Directed by Mr. Harrelson, Bullet for Adolf isn’t a thoughtful play, basically because the set-up is so misleading. Even the title is misleading. The juxtaposition of the heavy word “Adolf” (calling to mind fascism, war, and genocide)  against “bullet” (suggesting perhaps some violent and heroic act of rebellion) is incongruous with the weight of the themes in the play, making the title’s connection to the proceedings as trivial as the proceedings.

Dmitry Zvonkov's Stage and Cinema review of BULLET FOR ADOLF in NYCThe action on the stage has nothing to link it to the 1980’s, so video images are projected during the all too frequent scene changes. Plot points are left dangling. The stakes never seem very high, nor does one get the sense that anything truly bad can happen to anyone. In general, the script feels like it’s made up of big, awkward blocks of action, as opposed to a collection of interlocking links that create a naturally evolving chain of events. The problematic dramatic construction also hinders the humor: some of the jokes are too cheap to be funny, while others—the good ones—could seriously benefit from being executed by characters with more chiseled motivations. And yet, some of the show is very entertaining—that is, until it’s over, at which time you can’t remember what it was that made you smile.

Dmitry Zvonkov's Stage and Cinema review of BULLET FOR ADOLF in NYCAnd what’s with the volume from the actors? A number of them, especially Mr. Osorio, Mr. Rollinson, and at times Ms. Garland, are so loud, they’re nearly yelling. Is this direction Mr. Harrelson’s way to try and make up for the lack of drama in the writing? Or to ensure the audience hears all the jokes? It’s not clear. Whatever the reason, the result is quite odd. Also peculiar is Mr. Coomber’s performance. He seems to be doing some sort of imitation of the over-the-top, loony Will Ferrell. This might have worked under different circumstances but in this production it just feels shtick-y.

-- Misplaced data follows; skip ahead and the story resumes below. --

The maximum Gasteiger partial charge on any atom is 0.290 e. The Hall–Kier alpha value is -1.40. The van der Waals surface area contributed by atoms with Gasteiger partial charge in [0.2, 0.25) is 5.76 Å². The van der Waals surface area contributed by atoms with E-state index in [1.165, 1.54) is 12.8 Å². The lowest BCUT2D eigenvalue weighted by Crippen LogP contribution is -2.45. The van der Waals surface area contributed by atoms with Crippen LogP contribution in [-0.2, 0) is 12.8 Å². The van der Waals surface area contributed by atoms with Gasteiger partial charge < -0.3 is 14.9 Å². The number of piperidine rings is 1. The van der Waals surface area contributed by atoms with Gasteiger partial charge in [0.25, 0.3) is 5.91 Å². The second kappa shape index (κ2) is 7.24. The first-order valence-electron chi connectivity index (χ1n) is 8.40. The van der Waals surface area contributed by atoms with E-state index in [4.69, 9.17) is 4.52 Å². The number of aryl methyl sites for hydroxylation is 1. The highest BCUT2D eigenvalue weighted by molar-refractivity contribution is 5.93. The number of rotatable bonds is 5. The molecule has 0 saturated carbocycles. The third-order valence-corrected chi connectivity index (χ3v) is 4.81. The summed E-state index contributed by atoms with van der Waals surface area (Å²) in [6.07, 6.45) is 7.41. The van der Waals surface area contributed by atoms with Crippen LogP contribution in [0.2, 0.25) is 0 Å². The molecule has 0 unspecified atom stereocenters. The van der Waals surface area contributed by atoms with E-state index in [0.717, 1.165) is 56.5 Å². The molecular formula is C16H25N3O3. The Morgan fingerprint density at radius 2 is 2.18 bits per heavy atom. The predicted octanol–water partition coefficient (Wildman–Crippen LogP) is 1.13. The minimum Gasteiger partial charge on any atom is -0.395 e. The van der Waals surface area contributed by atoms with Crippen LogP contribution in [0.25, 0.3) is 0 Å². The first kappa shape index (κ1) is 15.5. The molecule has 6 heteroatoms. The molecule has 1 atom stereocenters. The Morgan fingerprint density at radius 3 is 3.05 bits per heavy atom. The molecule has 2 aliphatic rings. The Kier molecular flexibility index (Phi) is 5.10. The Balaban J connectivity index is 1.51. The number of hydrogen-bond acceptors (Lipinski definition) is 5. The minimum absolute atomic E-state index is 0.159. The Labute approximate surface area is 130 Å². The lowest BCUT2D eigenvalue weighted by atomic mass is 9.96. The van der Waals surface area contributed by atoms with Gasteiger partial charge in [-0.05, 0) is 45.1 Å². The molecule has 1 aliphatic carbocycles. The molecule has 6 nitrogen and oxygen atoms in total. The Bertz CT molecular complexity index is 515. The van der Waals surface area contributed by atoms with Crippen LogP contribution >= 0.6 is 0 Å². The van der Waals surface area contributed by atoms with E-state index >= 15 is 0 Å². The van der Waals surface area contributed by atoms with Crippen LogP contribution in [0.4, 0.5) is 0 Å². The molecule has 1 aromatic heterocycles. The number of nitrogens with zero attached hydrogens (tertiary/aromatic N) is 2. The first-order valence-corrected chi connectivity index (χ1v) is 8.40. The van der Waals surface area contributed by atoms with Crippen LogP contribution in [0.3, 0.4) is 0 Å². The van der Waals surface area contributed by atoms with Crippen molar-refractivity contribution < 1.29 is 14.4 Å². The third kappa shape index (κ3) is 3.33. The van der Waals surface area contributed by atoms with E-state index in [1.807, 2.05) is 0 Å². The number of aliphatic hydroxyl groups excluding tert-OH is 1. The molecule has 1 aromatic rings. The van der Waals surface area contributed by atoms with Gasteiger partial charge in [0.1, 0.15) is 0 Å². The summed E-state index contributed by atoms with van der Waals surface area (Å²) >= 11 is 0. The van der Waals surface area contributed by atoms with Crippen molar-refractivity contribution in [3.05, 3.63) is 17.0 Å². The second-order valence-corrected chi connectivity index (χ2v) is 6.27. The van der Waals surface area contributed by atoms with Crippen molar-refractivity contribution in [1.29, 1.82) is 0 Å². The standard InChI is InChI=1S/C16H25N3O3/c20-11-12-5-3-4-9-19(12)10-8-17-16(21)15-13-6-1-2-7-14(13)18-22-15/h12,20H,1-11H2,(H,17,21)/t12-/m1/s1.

Dmitry Zvonkov's Stage and Cinema review of BULLET FOR ADOLF in NYCMy guess is that the writers of Bullet for Adolf weren’t really concerned with the themes they vaguely bring up in the play, including prejudice, fascism, personal identity, transcendence of humanity, and the nuances and ironies of racism. Rather they appear more interested in the time the two of them spent in Houston and the people they met there (Zach and Frankie clearly serve as Mr. Harrelson’s and Mr. Hyman’s dramatic incarnations). Their goal seems to be to share that experience with us. And to an extent they succeed. For all that the show lacks dramatically, thematically, intellectually and comedically, it’s nevertheless infused with a carefree, youthful energy, mixed with a bit of nostalgia, which makes it entertaining, if ultimately less than satisfying.

photos by Carol Rosegg

Bullet for Adolf
New World Stages in New York City
closes on September 30, 2012
for tickets, visit